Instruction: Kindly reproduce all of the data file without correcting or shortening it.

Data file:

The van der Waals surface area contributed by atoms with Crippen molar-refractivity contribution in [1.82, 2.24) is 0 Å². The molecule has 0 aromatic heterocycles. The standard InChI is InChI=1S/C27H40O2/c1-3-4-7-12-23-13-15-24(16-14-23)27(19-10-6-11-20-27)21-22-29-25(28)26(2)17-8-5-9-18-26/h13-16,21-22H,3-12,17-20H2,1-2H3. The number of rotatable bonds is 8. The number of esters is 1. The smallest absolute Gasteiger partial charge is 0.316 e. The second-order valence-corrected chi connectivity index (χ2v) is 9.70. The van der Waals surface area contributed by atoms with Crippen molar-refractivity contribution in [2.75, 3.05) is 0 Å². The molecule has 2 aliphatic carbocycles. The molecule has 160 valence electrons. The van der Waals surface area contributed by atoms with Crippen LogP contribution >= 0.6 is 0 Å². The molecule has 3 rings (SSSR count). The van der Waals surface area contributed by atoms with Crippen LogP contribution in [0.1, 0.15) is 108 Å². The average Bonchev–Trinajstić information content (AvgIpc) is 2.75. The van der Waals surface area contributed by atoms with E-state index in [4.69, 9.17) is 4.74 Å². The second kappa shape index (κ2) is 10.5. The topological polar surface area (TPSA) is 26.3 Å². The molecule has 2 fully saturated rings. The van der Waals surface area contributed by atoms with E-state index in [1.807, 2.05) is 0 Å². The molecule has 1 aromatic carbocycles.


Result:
The van der Waals surface area contributed by atoms with Crippen molar-refractivity contribution in [1.82, 2.24) is 0 Å². The molecule has 0 aromatic heterocycles. The standard InChI is InChI=1S/C27H40O2/c1-3-4-7-12-23-13-15-24(16-14-23)27(19-10-6-11-20-27)21-22-29-25(28)26(2)17-8-5-9-18-26/h13-16,21-22H,3-12,17-20H2,1-2H3. The number of rotatable bonds is 8. The number of esters is 1. The smallest absolute Gasteiger partial charge is 0.316 e. The second-order valence-corrected chi connectivity index (χ2v) is 9.70. The van der Waals surface area contributed by atoms with Crippen molar-refractivity contribution in [2.75, 3.05) is 0 Å². The molecule has 2 aliphatic carbocycles. The molecule has 160 valence electrons. The van der Waals surface area contributed by atoms with Crippen LogP contribution >= 0.6 is 0 Å². The molecule has 3 rings (SSSR count). The van der Waals surface area contributed by atoms with Crippen LogP contribution in [0.1, 0.15) is 108 Å². The average Bonchev–Trinajstić information content (AvgIpc) is 2.75. The van der Waals surface area contributed by atoms with E-state index in [4.69, 9.17) is 4.74 Å². The second kappa shape index (κ2) is 10.5. The topological polar surface area (TPSA) is 26.3 Å². The molecule has 2 fully saturated rings. The van der Waals surface area contributed by atoms with E-state index in [1.807, 2.05) is 0 Å². The molecule has 1 aromatic carbocycles.